The battle of Landrecies or Beaumont-en-Cambresis (26 April 1794) saw the defeat of a major French attempt to lift the siege of Landrecies, the first Allied offensive action on the Flanders front in 1794 (War of the First Coalition).
The siege of Landrecies was conducted in a style typical of the period. While part of the Allied army attacked the town, a large covering army was spread out in a semi-circle to the south of the town, with small detachments covering every possible line of attack. The Allied left wing (at the eastern end of the line) began at Maroilles, four miles east of the town. The line then ran south to Prisches, then south-west to Le Sart, and west to Fesmy and the line of the Sambre. The left hand part of this line was commanded by General Alvintzy, the right by General Kinsky.
The line continued on the western bank of the Sambre, running west from Catillon along the road that led to Le Cateau and then to Cambrai. The main Allied line ended at Inchy, just west of Le Cateau, and came under the command of the Duke of York. A line of outposts then ran north-west along the line of the Selle.
The French plan at the start of 1794 was to attack the flanks of the Allied position in the Austrian Netherlands. The main attack was to come in maritime Flanders, at the right of the Allied line, and was designed to cut the British off from the channel ports and their supply line. At the start of the siege of Landrecies the commander of the Armée-du-Nord, General Pichegru, was moving west in preparation for the start of the attack, but the levee en masse meant that he had more than enough men to also make an attempt to lift the siege.
Three French armies were involved in this attack. To the east General Charbonnier, with 30,000 men, was ordered to attack General Kaunitz, who held the eastern section of the Allied front line. At Landrecies General Ferrand, with 45,000 men taken from Guise, was to attack the east and south of the covering force, while General Chappuis, with 30,000 men from Cambrai, was to attack the Duke of York at the western end of the line.
The two attacks were not coordinated. At the eastern end of the line General Fromentin, with 22,000 of Charbonnier's men, attacked the Allied positions at Maroilles and Prisches. The French eventually captured Prisches, cutting communications between Alvintzy to the north and Kinsky to the south. Alvintzy was badly wounded, and command fell to the Archduke Charles. He led a counterattack which regained the lost ground and then drove off Fromentin.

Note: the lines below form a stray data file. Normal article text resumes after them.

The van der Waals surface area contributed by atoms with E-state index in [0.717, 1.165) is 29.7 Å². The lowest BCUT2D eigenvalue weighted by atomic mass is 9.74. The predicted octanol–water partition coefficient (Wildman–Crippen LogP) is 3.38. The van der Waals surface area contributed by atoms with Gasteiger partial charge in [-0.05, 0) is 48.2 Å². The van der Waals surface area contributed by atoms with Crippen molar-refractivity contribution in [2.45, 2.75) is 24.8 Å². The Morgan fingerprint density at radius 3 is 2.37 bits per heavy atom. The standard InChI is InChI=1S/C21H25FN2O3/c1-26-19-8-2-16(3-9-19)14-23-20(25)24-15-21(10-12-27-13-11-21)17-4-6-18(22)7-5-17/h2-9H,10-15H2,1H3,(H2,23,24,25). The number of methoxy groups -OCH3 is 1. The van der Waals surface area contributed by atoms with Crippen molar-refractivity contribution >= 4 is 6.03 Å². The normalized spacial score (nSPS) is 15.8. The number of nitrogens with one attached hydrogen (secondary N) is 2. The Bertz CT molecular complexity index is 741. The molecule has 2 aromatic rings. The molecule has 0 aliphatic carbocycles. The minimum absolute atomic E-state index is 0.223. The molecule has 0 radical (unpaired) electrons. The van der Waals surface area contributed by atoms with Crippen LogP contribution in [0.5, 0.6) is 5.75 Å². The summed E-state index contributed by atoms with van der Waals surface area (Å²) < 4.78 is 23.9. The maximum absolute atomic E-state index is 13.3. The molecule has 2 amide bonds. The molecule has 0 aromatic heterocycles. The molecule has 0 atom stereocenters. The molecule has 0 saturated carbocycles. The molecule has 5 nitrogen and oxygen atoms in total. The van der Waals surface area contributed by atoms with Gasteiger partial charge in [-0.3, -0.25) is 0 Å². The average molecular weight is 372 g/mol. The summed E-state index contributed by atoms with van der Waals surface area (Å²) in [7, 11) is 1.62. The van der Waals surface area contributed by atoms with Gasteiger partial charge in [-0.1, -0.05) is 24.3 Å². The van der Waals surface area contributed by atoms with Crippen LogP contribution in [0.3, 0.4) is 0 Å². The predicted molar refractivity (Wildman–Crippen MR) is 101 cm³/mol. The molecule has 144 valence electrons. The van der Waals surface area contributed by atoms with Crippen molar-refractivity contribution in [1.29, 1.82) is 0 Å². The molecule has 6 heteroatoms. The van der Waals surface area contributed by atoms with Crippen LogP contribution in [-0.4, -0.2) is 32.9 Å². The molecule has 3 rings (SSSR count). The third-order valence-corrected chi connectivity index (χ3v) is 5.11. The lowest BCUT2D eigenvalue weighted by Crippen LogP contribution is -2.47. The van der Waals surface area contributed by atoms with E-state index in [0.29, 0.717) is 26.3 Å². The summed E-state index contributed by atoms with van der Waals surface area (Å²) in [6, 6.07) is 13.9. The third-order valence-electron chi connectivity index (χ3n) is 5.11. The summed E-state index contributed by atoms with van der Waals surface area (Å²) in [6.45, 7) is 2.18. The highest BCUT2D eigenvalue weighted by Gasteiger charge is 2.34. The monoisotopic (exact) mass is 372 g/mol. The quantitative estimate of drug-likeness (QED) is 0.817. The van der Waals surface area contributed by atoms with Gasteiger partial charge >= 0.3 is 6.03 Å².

To the south another 23,000 French troops were pressing General Bellegarde, who was defending the line from Oisy to Nouvion. The Archduke's victory allowed him to send troops to the aid of Bellegarde, and this attack too was repulsed.
On the left the Duke of York won a clear cut victory around the village of Beaumont-en-Cambresis (thus the alternative and somewhat inaccurate name of the battle). Here General Chappuis had advanced in two columns, and cleared the Allies out of Beaumont, Inchy, Troisvilles, Bertry and Maurois. The French then formed up close to this position, facing east, ready to attack towards Le Cateau, hoping that a dense fog would hide their movements.
The fog cleared before the attack could be launched. The Duke of York realised that the left flank of the French force was in the air, and was thus vulnerable to an outflanking attack. The Duke concentrated all of his cavalry on his own right flank. This gave him a total of nineteen squadrons of cavalry, formed into three lines. First came six squadrons of the Austrian Cuirassiers. Next were the six British squadrons in Mansel's bridge. This brigade had performed badly at Villers-en-Cauchies (24 April), and Mansel was said to be determined to redeem his reputation. The third line consisted of the British First and Fifth Dragoon Guards and Sixteenth Light Dragoons.
This cavalry force moved around the French left (northern) flank without being detected. In an early brush with a French cavalry column General Chappuis was captured, removing the French commander at an early stage in the day. The Allied cavalry arrived on the left flank of the French force without being detected.
The French force consisted of around 20,000 infantry, supported by artillery, all facing east ready to attack. When the Allied cavalry hit them from the north, this infantry force broke and fled south. In the pursuit the French lost 2,000 dead. Another 1,200 men were killed when the Austrian cavalry found a second, smaller French column of 4,000 men, which also broke when charged. The survivors made their way back to Cambrai.
The Austrians lost 228 men and 9 officers during this attack, the British 6 officers and 156 men. Amongst the British dead was Colonel Mansel, who had led the first attack. In total the covering army lost 1,500 men dead and wounded during the battle. French casualties were much higher, although probably not as high as the 7,000 claimed by the Allies.
Four days after the battle the garrison of Landrecies surrendered, but by then the French attack in maritime Flanders was well underway, and the entire Allied position in Belgium was in danger. On 25 April the French had laid siege to Menin, and on 29 April at Mouscron had attacked and defeated a force under General Clerfayt that had been about to make an attempt to lift the siege. On the following day Menin surrendered, and the French continued to drive into the Allied right flank.